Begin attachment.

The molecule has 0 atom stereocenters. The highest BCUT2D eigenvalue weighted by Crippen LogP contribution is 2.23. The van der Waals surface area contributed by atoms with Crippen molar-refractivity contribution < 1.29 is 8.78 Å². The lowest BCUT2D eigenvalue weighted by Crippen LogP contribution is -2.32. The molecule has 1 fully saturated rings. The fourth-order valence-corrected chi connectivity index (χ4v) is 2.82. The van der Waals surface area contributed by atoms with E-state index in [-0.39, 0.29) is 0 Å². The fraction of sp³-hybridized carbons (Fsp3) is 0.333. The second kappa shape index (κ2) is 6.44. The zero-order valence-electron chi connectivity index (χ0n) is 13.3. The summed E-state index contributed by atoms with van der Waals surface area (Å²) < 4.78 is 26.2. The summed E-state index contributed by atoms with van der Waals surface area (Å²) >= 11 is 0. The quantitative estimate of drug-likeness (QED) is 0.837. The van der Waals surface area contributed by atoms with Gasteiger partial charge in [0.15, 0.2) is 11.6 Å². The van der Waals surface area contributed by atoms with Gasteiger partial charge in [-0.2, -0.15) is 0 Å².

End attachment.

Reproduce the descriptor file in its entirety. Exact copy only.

The molecule has 0 atom stereocenters. The highest BCUT2D eigenvalue weighted by Crippen LogP contribution is 2.23. The van der Waals surface area contributed by atoms with Crippen molar-refractivity contribution < 1.29 is 8.78 Å². The lowest BCUT2D eigenvalue weighted by Crippen LogP contribution is -2.32. The molecule has 1 fully saturated rings. The fourth-order valence-corrected chi connectivity index (χ4v) is 2.82. The van der Waals surface area contributed by atoms with E-state index in [-0.39, 0.29) is 0 Å². The fraction of sp³-hybridized carbons (Fsp3) is 0.333. The second kappa shape index (κ2) is 6.44. The zero-order valence-electron chi connectivity index (χ0n) is 13.3. The summed E-state index contributed by atoms with van der Waals surface area (Å²) < 4.78 is 26.2. The summed E-state index contributed by atoms with van der Waals surface area (Å²) >= 11 is 0. The quantitative estimate of drug-likeness (QED) is 0.837. The van der Waals surface area contributed by atoms with Gasteiger partial charge in [0.15, 0.2) is 11.6 Å². The van der Waals surface area contributed by atoms with Gasteiger partial charge in [-0.2, -0.15) is 0 Å².